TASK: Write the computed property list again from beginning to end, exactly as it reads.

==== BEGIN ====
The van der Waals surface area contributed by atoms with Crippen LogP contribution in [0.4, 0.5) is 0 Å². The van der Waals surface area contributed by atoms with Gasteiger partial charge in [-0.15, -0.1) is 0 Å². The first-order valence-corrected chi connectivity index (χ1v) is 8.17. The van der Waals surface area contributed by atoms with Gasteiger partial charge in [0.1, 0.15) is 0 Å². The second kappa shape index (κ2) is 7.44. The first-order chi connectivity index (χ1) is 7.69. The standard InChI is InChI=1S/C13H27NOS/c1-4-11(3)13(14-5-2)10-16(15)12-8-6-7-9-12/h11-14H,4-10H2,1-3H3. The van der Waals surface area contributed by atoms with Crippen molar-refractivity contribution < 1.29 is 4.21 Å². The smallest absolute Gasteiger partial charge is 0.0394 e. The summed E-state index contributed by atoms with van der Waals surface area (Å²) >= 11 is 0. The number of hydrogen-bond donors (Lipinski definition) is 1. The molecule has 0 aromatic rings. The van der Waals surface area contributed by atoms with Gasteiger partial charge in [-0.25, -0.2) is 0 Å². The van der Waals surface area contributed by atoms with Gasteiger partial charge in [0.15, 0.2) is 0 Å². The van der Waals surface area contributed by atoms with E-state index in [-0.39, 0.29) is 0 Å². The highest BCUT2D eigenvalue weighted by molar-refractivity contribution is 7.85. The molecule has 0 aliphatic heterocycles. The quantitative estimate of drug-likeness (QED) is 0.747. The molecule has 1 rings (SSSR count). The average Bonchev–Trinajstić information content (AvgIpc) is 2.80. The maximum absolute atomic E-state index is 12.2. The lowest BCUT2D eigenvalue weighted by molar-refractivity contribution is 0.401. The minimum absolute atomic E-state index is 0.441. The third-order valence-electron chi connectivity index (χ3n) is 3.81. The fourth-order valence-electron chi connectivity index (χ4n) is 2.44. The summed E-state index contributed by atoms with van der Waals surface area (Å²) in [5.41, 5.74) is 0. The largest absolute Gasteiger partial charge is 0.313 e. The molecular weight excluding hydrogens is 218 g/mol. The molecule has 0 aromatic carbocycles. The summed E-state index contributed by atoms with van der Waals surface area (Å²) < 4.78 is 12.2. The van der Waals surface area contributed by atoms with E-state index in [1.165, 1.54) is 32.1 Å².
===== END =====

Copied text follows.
The van der Waals surface area contributed by atoms with Crippen LogP contribution in [0.4, 0.5) is 0 Å². The van der Waals surface area contributed by atoms with Gasteiger partial charge in [-0.15, -0.1) is 0 Å². The first-order valence-corrected chi connectivity index (χ1v) is 8.17. The van der Waals surface area contributed by atoms with Gasteiger partial charge in [0.1, 0.15) is 0 Å². The second kappa shape index (κ2) is 7.44. The first-order chi connectivity index (χ1) is 7.69. The standard InChI is InChI=1S/C13H27NOS/c1-4-11(3)13(14-5-2)10-16(15)12-8-6-7-9-12/h11-14H,4-10H2,1-3H3. The van der Waals surface area contributed by atoms with Crippen molar-refractivity contribution < 1.29 is 4.21 Å². The smallest absolute Gasteiger partial charge is 0.0394 e. The summed E-state index contributed by atoms with van der Waals surface area (Å²) >= 11 is 0. The number of hydrogen-bond donors (Lipinski definition) is 1. The molecule has 0 aromatic rings. The van der Waals surface area contributed by atoms with Gasteiger partial charge in [-0.25, -0.2) is 0 Å². The van der Waals surface area contributed by atoms with Gasteiger partial charge in [0.15, 0.2) is 0 Å². The van der Waals surface area contributed by atoms with E-state index in [-0.39, 0.29) is 0 Å². The highest BCUT2D eigenvalue weighted by molar-refractivity contribution is 7.85. The molecule has 0 aliphatic heterocycles. The quantitative estimate of drug-likeness (QED) is 0.747. The molecule has 1 rings (SSSR count). The average Bonchev–Trinajstić information content (AvgIpc) is 2.80. The maximum absolute atomic E-state index is 12.2. The lowest BCUT2D eigenvalue weighted by molar-refractivity contribution is 0.401. The minimum absolute atomic E-state index is 0.441. The third-order valence-electron chi connectivity index (χ3n) is 3.81. The fourth-order valence-electron chi connectivity index (χ4n) is 2.44. The summed E-state index contributed by atoms with van der Waals surface area (Å²) in [5.41, 5.74) is 0. The largest absolute Gasteiger partial charge is 0.313 e. The molecular weight excluding hydrogens is 218 g/mol. The molecule has 0 aromatic carbocycles. The summed E-state index contributed by atoms with van der Waals surface area (Å²) < 4.78 is 12.2. The van der Waals surface area contributed by atoms with E-state index in [1.165, 1.54) is 32.1 Å².